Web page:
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Tunku Abdul Rahman Park in Sabah PREVIOUS

Coral reefs fringe all the islands and are exposed during low tide. The best reefs are around Manukan, Mamutik and Sulug islands. Excellent reef patches are found between Pulau Sapi and Pulau Gaya. These living organisms are carnivorous animals feeding on plankton floating in the sea. The different species form coral of different shapes and are named accordingly - stag horn, mushroom, cabbage, brain and so on. They come in a variety of colours and shades - yellow, green, blue and purple. Coral reefs are home to many kinds of fish, molluscs, the giant clam, scorpion shell, sea cucumber, feather starfish, cowry shell, black and brilliant blue sea-urchins. The coral fish include the butterfly, parrot, clown, dragon, soldier - in all their brilliant colours. Bigger fish, like the red carp, grouper, baracudda and catfish, and occasionally shark, can also be found in the deeper waters.

This 51-acres boomerang shaped island is the second largest of the Tunku Abdul Rahman Park, Manukan has good stretches of beaches on the southern coastline. The best stretch is on the island. Ideal for snorkeling, diving and swimming. 20 unit chalets, a clubhouse, restaurant, souvenirs and diving centres and recreational facilities, such as a swimming pool, football field, squash and tennis courts, and infrastructure support water, electricity, desalination plant, sewerage system, and even a solar powered public telephone are provided.

Visitors who wish to stay overnight at the chalet can make their bookings through local tour operators.

Its 15-acres make it the smallest of the 5 islands of the Park. Rich coral life surrounds the islands. It has a jetty, a 3 bedroom resthouse for rent and staff quarters for Rangers stationed there. Facilities include changing rooms, toilets, picnic shelters, tables and barbecue pits. Fresh water and electricity are available.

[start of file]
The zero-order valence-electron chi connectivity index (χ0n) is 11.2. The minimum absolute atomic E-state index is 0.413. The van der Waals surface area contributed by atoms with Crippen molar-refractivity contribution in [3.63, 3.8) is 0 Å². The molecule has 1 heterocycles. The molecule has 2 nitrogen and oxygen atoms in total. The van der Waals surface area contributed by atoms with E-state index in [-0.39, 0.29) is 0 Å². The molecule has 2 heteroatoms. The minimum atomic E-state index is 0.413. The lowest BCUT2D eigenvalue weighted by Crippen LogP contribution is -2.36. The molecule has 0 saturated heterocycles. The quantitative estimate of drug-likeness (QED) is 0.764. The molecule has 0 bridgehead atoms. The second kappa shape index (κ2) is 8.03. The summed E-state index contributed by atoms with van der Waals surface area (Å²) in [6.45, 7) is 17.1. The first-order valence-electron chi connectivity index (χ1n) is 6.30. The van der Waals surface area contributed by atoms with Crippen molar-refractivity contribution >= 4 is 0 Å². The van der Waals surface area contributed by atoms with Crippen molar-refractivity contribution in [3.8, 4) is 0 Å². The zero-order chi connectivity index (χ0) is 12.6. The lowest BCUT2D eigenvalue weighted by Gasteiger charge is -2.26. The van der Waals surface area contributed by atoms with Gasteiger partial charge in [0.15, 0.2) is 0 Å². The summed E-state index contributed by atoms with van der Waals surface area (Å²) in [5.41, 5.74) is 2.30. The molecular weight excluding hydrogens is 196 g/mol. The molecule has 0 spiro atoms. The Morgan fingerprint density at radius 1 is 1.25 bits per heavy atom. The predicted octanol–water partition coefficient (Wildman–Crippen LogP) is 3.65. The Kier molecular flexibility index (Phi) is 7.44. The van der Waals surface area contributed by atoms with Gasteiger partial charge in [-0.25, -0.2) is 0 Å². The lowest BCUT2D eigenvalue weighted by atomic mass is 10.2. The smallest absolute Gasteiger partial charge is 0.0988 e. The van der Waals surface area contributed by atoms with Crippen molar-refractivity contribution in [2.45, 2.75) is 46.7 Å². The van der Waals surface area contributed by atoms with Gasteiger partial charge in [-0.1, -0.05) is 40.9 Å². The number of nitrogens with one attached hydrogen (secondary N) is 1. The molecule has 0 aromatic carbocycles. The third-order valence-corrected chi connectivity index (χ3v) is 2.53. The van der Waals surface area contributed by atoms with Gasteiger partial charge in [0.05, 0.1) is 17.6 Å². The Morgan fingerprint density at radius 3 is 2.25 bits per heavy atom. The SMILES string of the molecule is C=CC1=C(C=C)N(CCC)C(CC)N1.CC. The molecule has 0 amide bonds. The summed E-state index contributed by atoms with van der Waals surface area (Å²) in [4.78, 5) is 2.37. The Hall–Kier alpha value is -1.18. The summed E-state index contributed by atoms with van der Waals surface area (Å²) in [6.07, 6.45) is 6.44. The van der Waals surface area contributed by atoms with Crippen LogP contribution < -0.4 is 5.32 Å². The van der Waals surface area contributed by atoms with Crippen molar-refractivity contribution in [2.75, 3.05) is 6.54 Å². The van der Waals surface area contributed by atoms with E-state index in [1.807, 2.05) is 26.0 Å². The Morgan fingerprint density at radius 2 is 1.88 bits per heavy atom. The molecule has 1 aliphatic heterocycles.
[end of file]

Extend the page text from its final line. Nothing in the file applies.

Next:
ACCOMMODATION: Visitors staying at the resthouse must bring their own food, as there are no canteen facilities on the island.

Farthest away and relatively undeveloped is the 20-acres Sulug Island. The shoreline is mostly rocky. It is popular with foreign visitors who prefer the quiet and abandoned atmosphere. Good reef patches lie on the southern end. Changing rooms and toilets, picnic shelters and tables are provided. Supply of fresh water is available.

PULAU GAYA: Gaya Island is the largest island of the Park. It derived its name from the Bajau word "Gayo" which means big. Several ridges, rising more than 600 feet and peaking at 1,000 feet, from the backbone of the 3,665 acres Pulau Gaya. It has 16 miles of shoreline with beaches ranging from fine white sandy to pebbly, and mudflats, mangrove and sandstone cliffs. The major beach area in Police Beach, a quarter mile of fine white sand sloping gently into the bay making it ideal for swimming in usually crystal clear water. The coral reefs along the entire coast of the island are in excellent condition.

A small island of 25 acres, Sapi Island has one of the nicest beaches in the Park - its clean white sand and crystal clear water and coral reefs fringing the shoreline makes it ideal for swimming, snorkeling and diving. Day use facilities include a jetty, picnic shelters, barbecue pits, tables, changing rooms and toilets. Camping is allowed, with the permission of the Park Warden.

Tunku Abdul Rahman Park is a State Park created to protect the natural environment, including the coral reefs, marine life, the fauna and flora. Notice boards are posted prominently on all the islands, and visitors are advised to read these notices before proceeding with their individual pursuits.

When you are there, there are certain rules and regulations that you need to follow. These are the DO and DON'T.


1. Observe the rule and regulations of the Park.
2. Keep the place clean during your stay and when leaving the Park.
3. Contact Park Rangers on duty for assistance and information
4. Please bring along your towels and personal toiletries.

Don'ts: It is forbidden to:
1. Hunt or carry firearms, poison, spearguns and dangerous weapons within the park.
2. Harm or disturb any plants, animals or other living things
3. Pick, cut or collect plants, insects, corals, shells and any other material dead or alive
4. Write names on rocks, trees or shelters
5. Bring pets into the Park.

GETTING THERE: There are daily boat services to the islands from Kota Kinabalu main center jetty.
Departures are at 9.00, 10.00, and 11.00 in the morning, and pick-ups are in the afternoon at 1.30, 2.30, and 3.30.
During weekdays, boats must be chartered.
Most boats accommodate up to 12 passengers.

Courtesy of Sabah Tourism and Tourism Malaysia.

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